# Negative mass

1. Dec 1, 2004

Anyone tried to imagine a world with negative mass? A mixed world of normal mass and negative mass does not seem so bad in the sense that a negative mass moon would surprisingly still orbit the earth! Might be problems in making atoms though......

2. Dec 1, 2004

### pmb_phy

Negative mass has been discussed in the physics literature. Some describe the accelerating expansion of the universe to be due to negative mass (and that mass is called "cosmological constant" matter or "dark energy").

There was a well known article on this subject published back in 1957

"Negative Mass in General Relativity," H. Bondi, Reviews of Modern Physics, Vol. 29 ,No. 3, pp 423-428 (1957)

Pete

3. Dec 1, 2004

### ceptimus

If the Moon had a negative mass, but the Earth a positive one, then the force of gravity between them would be a repulsive one - the Moon would be pushed farther and farther away. I don't see why the O.P. said it would still orbit - unless he meant that the Earth would have a negative mass as well.

4. Dec 1, 2004

### chronon

The force would be repulsive, but acting on a negative mass it would accelerate the moon towards the Earth.

5. Dec 1, 2004

### ceptimus

Hmmmm... I get it. But it would still push the Earth away from the moon. Right?

In fact this leads to a seeming absurdity. If two bodies had no initial relative velocity, then the negative mass one would fall towards the positive mass, while the positive mass would 'fall' away from the negative one.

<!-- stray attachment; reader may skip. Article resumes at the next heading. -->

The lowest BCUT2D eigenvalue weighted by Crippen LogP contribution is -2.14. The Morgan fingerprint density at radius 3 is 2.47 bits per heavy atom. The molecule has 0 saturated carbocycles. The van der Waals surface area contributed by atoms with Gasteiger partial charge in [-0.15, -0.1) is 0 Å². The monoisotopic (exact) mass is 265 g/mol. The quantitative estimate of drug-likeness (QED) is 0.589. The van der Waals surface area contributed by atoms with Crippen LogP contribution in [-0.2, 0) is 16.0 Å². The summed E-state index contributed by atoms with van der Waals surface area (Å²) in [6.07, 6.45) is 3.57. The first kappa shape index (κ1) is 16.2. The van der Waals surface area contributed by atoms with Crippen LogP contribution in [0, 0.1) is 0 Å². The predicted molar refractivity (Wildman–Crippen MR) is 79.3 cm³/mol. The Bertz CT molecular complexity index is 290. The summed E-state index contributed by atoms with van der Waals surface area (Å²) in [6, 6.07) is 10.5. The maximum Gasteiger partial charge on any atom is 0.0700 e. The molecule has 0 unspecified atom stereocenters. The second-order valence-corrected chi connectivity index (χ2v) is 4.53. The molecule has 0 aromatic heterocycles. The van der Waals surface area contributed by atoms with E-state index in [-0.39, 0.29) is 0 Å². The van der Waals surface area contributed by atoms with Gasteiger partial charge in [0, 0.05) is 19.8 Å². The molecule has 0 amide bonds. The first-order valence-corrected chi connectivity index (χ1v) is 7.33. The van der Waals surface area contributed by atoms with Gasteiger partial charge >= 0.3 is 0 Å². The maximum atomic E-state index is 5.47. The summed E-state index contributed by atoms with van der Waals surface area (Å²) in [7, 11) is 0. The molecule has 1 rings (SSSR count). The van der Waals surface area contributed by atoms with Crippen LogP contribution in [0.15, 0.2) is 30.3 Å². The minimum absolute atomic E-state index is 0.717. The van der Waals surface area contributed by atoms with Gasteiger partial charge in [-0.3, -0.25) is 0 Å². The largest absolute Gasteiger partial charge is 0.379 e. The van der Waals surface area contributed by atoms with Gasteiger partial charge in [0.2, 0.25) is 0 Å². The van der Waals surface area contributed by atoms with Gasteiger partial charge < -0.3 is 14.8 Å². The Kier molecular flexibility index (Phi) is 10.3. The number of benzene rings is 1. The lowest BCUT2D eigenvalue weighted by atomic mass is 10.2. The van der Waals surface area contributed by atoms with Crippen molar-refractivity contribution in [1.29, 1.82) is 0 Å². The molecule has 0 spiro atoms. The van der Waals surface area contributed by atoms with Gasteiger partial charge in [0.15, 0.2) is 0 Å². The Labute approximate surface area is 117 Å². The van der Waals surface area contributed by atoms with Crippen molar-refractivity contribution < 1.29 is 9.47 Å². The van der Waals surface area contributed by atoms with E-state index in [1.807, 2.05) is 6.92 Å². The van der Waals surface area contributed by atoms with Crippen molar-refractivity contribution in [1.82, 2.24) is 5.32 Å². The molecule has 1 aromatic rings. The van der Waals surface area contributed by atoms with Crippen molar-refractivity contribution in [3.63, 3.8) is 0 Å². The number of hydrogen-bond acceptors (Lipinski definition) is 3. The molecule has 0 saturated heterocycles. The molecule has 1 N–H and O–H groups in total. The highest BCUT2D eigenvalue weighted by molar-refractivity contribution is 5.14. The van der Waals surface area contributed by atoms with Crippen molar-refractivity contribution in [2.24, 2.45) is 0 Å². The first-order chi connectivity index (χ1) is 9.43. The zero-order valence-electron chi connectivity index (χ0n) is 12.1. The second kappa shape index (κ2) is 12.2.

If the two masses had the same magnitude, but opposite signs, they would maintain their initial separation, while accelerating away across the universe.

6. Dec 1, 2004

### chronon

Right.

Yes, but of course their total kinetic energy would remain zero, (since their total mass would be zero).

I had a look on the web and found the following page on this subject

http://www.concentric.net/~pvb/negmass.html [Broken]

Last edited by a moderator: May 1, 2017
7. Dec 1, 2004

### pervect

Staff Emeritus
Yes, though you would need perfect balance to keep one object from accelerating more than the other. As others have pointed out, both momentum and energy are conserved, because the positive energy and momentum of the positive mass is exactly balanced by the negative energy and momentum of the negative mass.

There are more/similar absurdities in sight, though. Gas made out of negative mass matter (usually called exotic matter) would have a negative temperature. This would mean, thermodynamically, that a gas made out of exotic matter interacting with a gas made out of normal matter would lead to a runaway situation - the gas with the normal matter would gain a large amount of positive energy, the gas with the exotic matter would gain a large amount of negative energy.

See for instance the sci.physics.faq on negative temperature

here

(it doesn't talk about negative mass, just negative temperature).

For a while I thought this situation meant that negative mass would violate the second law of thermodynamics, but that's not quite right. It does lead to the runaway situation I described, but this sort of runaway doesn't violate the second law, if you read the fine print...
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